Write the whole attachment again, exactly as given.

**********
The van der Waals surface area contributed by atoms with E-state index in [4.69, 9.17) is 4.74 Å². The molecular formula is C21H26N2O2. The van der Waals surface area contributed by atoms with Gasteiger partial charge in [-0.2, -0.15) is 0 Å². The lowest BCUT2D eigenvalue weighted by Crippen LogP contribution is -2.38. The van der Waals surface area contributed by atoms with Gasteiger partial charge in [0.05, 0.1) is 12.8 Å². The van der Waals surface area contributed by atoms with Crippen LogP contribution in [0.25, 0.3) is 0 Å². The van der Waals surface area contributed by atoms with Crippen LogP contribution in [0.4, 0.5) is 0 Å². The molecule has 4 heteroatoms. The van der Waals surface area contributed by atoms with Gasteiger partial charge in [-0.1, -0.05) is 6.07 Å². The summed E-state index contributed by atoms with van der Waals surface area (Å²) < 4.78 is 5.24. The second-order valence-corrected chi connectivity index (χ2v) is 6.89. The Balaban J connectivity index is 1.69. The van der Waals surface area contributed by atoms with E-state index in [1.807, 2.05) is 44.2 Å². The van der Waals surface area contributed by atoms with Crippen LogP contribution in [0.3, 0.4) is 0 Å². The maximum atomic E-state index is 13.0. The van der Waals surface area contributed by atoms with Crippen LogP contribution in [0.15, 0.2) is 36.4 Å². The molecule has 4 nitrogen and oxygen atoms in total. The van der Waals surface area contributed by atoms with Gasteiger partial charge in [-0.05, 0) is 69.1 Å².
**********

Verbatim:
The van der Waals surface area contributed by atoms with E-state index in [4.69, 9.17) is 4.74 Å². The molecular formula is C21H26N2O2. The van der Waals surface area contributed by atoms with Gasteiger partial charge in [-0.2, -0.15) is 0 Å². The lowest BCUT2D eigenvalue weighted by Crippen LogP contribution is -2.38. The van der Waals surface area contributed by atoms with Gasteiger partial charge in [0.05, 0.1) is 12.8 Å². The van der Waals surface area contributed by atoms with Crippen LogP contribution in [0.25, 0.3) is 0 Å². The van der Waals surface area contributed by atoms with Crippen LogP contribution in [0.4, 0.5) is 0 Å². The molecule has 4 heteroatoms. The van der Waals surface area contributed by atoms with Gasteiger partial charge in [-0.1, -0.05) is 6.07 Å². The summed E-state index contributed by atoms with van der Waals surface area (Å²) < 4.78 is 5.24. The second-order valence-corrected chi connectivity index (χ2v) is 6.89. The Balaban J connectivity index is 1.69. The van der Waals surface area contributed by atoms with E-state index in [1.807, 2.05) is 44.2 Å². The van der Waals surface area contributed by atoms with Crippen LogP contribution in [0.3, 0.4) is 0 Å². The maximum atomic E-state index is 13.0. The van der Waals surface area contributed by atoms with Crippen LogP contribution in [0.15, 0.2) is 36.4 Å². The molecule has 4 nitrogen and oxygen atoms in total. The van der Waals surface area contributed by atoms with Gasteiger partial charge in [-0.05, 0) is 69.1 Å².